For the foreseeable future the vast majority of circumferential public transport will be by bus, with Sydney, Melbourne and Perth the only capitals with at least semi-premium bus routes for this. Still, in a big growing city some form of fast and frequent orbital transport fully separated from cars will be as much of a game changer for its metropolitan transport as going from stub to Loop is for the CBD area or either of the first two to through lines will be for the inner suburbs. This is something that not all Suburban Rail Loop opponents have necessarily grasped with some critics being reluctant to put out their own proposals (which also won't be cheap if they're any good).      


Melbourne's City Loop had some benefits but the configuration chosen proved an expensive time-wasting diversion. For decades it distracted us from building more connective networks such as could be achieved from a series of bidirectional through line pairs that connect (for passengers) at well-designed interchange stations. Its basic assumption - that of rail being for white collar Hoddle grid commuters and providing a second class service for everyone else - was already fading in the 2000s, with the pandemic and more working from home finishing it off more recently.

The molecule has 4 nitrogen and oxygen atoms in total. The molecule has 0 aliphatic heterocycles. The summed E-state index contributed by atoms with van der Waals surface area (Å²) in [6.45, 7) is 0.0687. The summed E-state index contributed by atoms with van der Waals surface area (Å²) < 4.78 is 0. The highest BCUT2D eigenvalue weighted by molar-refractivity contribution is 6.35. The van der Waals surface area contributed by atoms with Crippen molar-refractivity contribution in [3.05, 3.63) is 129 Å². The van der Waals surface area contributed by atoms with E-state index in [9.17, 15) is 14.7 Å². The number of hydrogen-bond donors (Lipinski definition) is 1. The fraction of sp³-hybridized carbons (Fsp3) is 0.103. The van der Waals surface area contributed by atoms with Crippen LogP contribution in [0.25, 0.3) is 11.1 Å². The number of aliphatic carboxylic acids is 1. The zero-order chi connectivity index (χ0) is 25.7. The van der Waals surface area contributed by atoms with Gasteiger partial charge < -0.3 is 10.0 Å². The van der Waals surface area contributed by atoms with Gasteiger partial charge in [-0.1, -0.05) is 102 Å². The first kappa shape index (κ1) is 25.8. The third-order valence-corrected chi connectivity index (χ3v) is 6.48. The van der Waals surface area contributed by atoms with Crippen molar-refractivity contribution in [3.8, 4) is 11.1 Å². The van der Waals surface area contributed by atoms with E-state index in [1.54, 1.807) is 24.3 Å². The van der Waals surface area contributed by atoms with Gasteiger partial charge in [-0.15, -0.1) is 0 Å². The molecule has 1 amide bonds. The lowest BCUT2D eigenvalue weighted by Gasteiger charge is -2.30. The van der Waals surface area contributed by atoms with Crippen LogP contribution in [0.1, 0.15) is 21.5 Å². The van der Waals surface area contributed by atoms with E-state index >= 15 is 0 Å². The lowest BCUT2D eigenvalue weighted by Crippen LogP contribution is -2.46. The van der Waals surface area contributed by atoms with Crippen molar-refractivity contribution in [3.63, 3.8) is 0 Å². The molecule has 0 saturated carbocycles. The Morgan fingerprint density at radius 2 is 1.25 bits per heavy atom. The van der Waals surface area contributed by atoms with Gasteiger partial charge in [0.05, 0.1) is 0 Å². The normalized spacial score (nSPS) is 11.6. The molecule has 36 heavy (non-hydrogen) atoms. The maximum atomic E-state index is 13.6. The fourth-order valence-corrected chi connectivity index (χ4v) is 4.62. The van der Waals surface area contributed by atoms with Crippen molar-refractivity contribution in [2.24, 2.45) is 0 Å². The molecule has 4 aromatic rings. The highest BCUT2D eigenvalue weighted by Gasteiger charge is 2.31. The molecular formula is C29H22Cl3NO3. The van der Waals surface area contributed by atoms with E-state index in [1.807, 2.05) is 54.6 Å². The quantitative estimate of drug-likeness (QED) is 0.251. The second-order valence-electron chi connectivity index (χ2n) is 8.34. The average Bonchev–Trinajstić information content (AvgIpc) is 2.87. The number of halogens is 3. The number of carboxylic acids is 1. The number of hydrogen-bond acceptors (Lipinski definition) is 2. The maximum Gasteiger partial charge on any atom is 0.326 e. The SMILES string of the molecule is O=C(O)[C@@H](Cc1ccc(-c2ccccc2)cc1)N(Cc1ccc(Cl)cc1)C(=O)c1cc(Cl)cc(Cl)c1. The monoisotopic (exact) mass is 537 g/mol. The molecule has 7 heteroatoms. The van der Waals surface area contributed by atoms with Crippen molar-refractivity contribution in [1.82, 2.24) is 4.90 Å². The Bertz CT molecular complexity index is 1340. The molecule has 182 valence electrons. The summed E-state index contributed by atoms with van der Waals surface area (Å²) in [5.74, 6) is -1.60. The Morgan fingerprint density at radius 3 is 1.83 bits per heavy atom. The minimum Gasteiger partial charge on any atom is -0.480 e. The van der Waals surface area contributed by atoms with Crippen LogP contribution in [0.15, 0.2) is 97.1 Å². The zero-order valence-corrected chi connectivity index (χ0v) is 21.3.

Although its operations are still not satisfactorily consistent nor reliable, the Frankston - Newport cross-city group was the first real challenge to this mentality when it was created about 10 years ago. The next challenge will be the Metro Tunnel, that being free of the mid-line split at Flinders St, should familiarise Melburnians with a new operating culture. If done properly I think people will like it, leading to pressure to cost-effectively modernise the rest of the network in a similar manner. 

More Building Melbourne's Useful Network items here

Tuesday, December 19, 2023

TT 186: Melbourne bus routes without Sunday service - unique portions